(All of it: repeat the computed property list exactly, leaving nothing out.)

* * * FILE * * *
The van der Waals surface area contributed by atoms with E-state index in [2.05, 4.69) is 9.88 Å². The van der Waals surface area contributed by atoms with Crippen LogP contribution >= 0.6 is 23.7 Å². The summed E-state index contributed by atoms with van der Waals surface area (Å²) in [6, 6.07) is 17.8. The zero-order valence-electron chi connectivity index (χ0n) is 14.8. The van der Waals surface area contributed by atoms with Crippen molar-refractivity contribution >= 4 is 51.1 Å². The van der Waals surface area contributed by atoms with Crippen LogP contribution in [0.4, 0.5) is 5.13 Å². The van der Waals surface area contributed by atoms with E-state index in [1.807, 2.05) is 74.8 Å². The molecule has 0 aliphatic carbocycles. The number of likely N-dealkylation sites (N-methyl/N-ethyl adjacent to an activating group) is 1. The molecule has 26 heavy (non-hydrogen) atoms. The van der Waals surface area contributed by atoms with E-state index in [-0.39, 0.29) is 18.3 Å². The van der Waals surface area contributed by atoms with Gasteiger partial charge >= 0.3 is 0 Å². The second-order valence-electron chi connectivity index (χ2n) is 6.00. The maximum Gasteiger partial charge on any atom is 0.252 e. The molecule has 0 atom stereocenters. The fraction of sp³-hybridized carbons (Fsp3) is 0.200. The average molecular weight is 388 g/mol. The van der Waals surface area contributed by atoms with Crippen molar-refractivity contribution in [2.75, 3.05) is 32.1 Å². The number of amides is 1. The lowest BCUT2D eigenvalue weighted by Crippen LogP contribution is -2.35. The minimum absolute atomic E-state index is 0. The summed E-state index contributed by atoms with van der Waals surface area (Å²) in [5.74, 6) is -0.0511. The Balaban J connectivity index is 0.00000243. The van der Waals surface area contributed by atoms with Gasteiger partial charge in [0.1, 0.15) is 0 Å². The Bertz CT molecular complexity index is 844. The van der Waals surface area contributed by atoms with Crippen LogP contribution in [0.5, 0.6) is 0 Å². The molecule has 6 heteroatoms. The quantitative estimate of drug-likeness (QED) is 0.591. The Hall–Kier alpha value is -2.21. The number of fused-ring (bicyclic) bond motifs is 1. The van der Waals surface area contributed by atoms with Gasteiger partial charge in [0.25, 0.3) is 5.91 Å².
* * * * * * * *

The van der Waals surface area contributed by atoms with E-state index in [2.05, 4.69) is 9.88 Å². The van der Waals surface area contributed by atoms with Crippen LogP contribution >= 0.6 is 23.7 Å². The summed E-state index contributed by atoms with van der Waals surface area (Å²) in [6, 6.07) is 17.8. The zero-order valence-electron chi connectivity index (χ0n) is 14.8. The van der Waals surface area contributed by atoms with Crippen molar-refractivity contribution >= 4 is 51.1 Å². The van der Waals surface area contributed by atoms with Crippen LogP contribution in [0.4, 0.5) is 5.13 Å². The van der Waals surface area contributed by atoms with E-state index in [1.807, 2.05) is 74.8 Å². The molecule has 0 aliphatic carbocycles. The number of likely N-dealkylation sites (N-methyl/N-ethyl adjacent to an activating group) is 1. The molecule has 26 heavy (non-hydrogen) atoms. The van der Waals surface area contributed by atoms with E-state index in [-0.39, 0.29) is 18.3 Å². The van der Waals surface area contributed by atoms with Gasteiger partial charge >= 0.3 is 0 Å². The second-order valence-electron chi connectivity index (χ2n) is 6.00. The maximum Gasteiger partial charge on any atom is 0.252 e. The molecule has 0 atom stereocenters. The fraction of sp³-hybridized carbons (Fsp3) is 0.200. The average molecular weight is 388 g/mol. The van der Waals surface area contributed by atoms with Crippen molar-refractivity contribution in [2.75, 3.05) is 32.1 Å². The number of amides is 1. The lowest BCUT2D eigenvalue weighted by Crippen LogP contribution is -2.35. The minimum absolute atomic E-state index is 0. The summed E-state index contributed by atoms with van der Waals surface area (Å²) in [5.74, 6) is -0.0511. The Balaban J connectivity index is 0.00000243. The van der Waals surface area contributed by atoms with Gasteiger partial charge in [0.1, 0.15) is 0 Å². The Bertz CT molecular complexity index is 844. The van der Waals surface area contributed by atoms with Crippen LogP contribution in [0.5, 0.6) is 0 Å². The molecule has 6 heteroatoms. The quantitative estimate of drug-likeness (QED) is 0.591. The Hall–Kier alpha value is -2.21. The number of fused-ring (bicyclic) bond motifs is 1. The van der Waals surface area contributed by atoms with Gasteiger partial charge in [0.25, 0.3) is 5.91 Å².